In the comments to last Friday's post, I was admonished by a commenter for my use of "off color" references and "bathroom humor," though he was kind enough to say that I was "witty." He felt the "off color" references interfered with the blog, but I personally feel "highbrow" and "lowbrow" go nicely together. This is why I read The New Yorker, but only in the lavatory. As it happens, I recently found myself doing just that when I came across an article about Alain Robert:
If you don't know who Alain Robert is, he's that guy who climbs skyscrapers without using safety equipment, and he's known as "The French Spider-Man." Please note that he should not be confused with Gilberto Simoni, who was "The Italian Spider-Man:"
Or with Dr. Milton R. Spiderman, DDS, who's simply a dentist, and whose daughter just had her Bat Mitzvah:
I haven't finished the article yet (though I'm sure I will since I don't think it will be the last time I visit the bathroom) but I've already learned that the type of climbing Robert does is called "free-soloing:"
"Free-soloing" is the mountaineer's term for climbing alone, without implements or ropes, and Robert is one of perhaps a few dozen dedicated practitioners in the world. "Free-soloing is a very elite, esoteric subdivision for obvious reasons--you fall, you die," Matt Samet, the editor of Climbing, said. It is an aesthetic pursuit, with a moral basis: dying, full-heartedly, is better than a half-assed life. To Robert, safety contrivances are a form of bondage, and the prerogative of self-reliance distinguishes man from marionettes. "I am not a circus animal, not a puppet, but a rock climber who has consciously chosen freedom!"
I would have leaped to my feet in amazement upon reading this passage, but, well, I was in the bathroom. However, I still felt the moment needed to be punctuated somehow, so I simply flushed the toilet as sort of an exclamation point. The reason for my amazement was that the explanation for "free-soloing" is very much like the explanation people give for fixed-gear cycling. After all, riding a fixed-gear is "a Zen thing." Take this "classic" article from way back in 2000. Here are some quotes:
The "track bike" or "fixed-gear bike" is famous among bicycle aficionados for giving its rider a serene, concentrated feeling of unbroken connectedness with everything.
I was intrigued by the reviewer's cautious tones, warning that "suicidal New York bike messengers" like to ride these bikes with no brakes in the street. I was hooked!
I remember how I came to take the front caliper brake off after a year of practice. It was almost a mystical experience...one day I had a deep insight, an out-of-body experience like a flowering realization -- I was watching myself riding and feeling how it was to negotiate on the bike without the brake. It culminated in a very natural and positive feeling of, "I can do this!"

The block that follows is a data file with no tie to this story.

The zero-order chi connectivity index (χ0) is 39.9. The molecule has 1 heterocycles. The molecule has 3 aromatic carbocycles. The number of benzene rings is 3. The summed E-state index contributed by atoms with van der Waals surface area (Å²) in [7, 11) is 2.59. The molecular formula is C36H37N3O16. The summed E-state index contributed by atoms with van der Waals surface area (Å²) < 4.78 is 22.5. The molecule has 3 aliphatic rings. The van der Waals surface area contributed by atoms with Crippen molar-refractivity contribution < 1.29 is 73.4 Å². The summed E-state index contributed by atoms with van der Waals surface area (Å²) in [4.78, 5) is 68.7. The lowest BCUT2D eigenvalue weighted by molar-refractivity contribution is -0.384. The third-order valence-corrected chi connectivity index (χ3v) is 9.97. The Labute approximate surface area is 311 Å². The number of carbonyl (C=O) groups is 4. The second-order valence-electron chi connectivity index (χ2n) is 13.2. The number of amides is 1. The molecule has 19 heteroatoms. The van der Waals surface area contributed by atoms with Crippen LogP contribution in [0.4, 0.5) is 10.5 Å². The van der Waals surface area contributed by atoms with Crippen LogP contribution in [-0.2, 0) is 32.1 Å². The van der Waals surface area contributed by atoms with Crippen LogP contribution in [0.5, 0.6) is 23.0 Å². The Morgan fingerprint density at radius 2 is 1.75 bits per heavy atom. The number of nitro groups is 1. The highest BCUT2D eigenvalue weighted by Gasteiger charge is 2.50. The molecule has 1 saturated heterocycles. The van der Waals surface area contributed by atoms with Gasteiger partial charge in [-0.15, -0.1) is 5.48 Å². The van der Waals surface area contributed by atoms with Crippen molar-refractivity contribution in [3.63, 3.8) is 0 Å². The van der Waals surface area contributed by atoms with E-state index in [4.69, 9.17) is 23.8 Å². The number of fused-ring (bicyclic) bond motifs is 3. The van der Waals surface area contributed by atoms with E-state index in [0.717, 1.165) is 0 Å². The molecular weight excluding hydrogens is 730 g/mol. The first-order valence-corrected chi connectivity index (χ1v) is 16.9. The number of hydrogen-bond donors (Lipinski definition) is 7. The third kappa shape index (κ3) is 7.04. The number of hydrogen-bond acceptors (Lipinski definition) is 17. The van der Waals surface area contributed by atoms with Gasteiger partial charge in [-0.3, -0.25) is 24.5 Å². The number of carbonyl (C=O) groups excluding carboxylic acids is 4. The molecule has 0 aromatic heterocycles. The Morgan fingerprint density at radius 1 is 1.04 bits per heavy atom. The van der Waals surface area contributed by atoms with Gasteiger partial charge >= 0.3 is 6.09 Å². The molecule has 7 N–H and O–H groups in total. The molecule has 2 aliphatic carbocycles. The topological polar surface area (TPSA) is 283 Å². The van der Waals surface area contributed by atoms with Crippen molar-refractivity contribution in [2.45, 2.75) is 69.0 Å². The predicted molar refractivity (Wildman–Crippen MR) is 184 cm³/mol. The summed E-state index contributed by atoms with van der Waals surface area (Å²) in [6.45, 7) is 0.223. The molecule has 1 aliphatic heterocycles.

And that was written by a Ph.D., so you know it's true. If you're still not convinced, he even includes testimonials from other riders, like this one:
Riding a track bike is a totally Zen-like experience. You are in total contact with the bike, the road, and everything around you. A track bike is cycling stripped down to its barest essentials.
--Brian Dorfmann, Programmer at a large Manhattan law firm
As tempted as I am to discount Mr. Dormann's testimonials by saying that when you spend your days as a programmer at a large Manhattan law firm even mundane things like making a sandwich or purchasing coffee filters probably seem exhilarating and consciousness-raising in comparison, but the fact is that people from all walks of life continue to cite the very same thing to this day. Moreover, just like "safety contrivances are a form of bondage" in free-soloing, so are they in fixed-gear riding:
So "free-soloing" is basically the brakeless fixed-gear cycling of climbing. And now that brakeless fixed-gear cycling finally has its own anthem (by a band that just happens to have "Spider" in the name), it has officially been elevated to a rolling metaphor and a political statement. Does this mean that people like Brian Dorfmann will now have the courage to cast off their corporate shackles, heave their computers through the windows of their skyscraper prisons (hopefully without inadvertently causing any French climbers who may be clinging to the building to go plummeting to their deaths), and take to the streets in order to make the world a better place? The answer is almost assuredly "No." People have been riding brakeless for a long time now--even longer than they've been recording derivative "punk" songs--and if anything people have only grown more desperate to conform. However, I certainly wouldn't underestimate this song's power to make someone like Brian Dorfmann write a sternly-worded vacation request to his supervisor.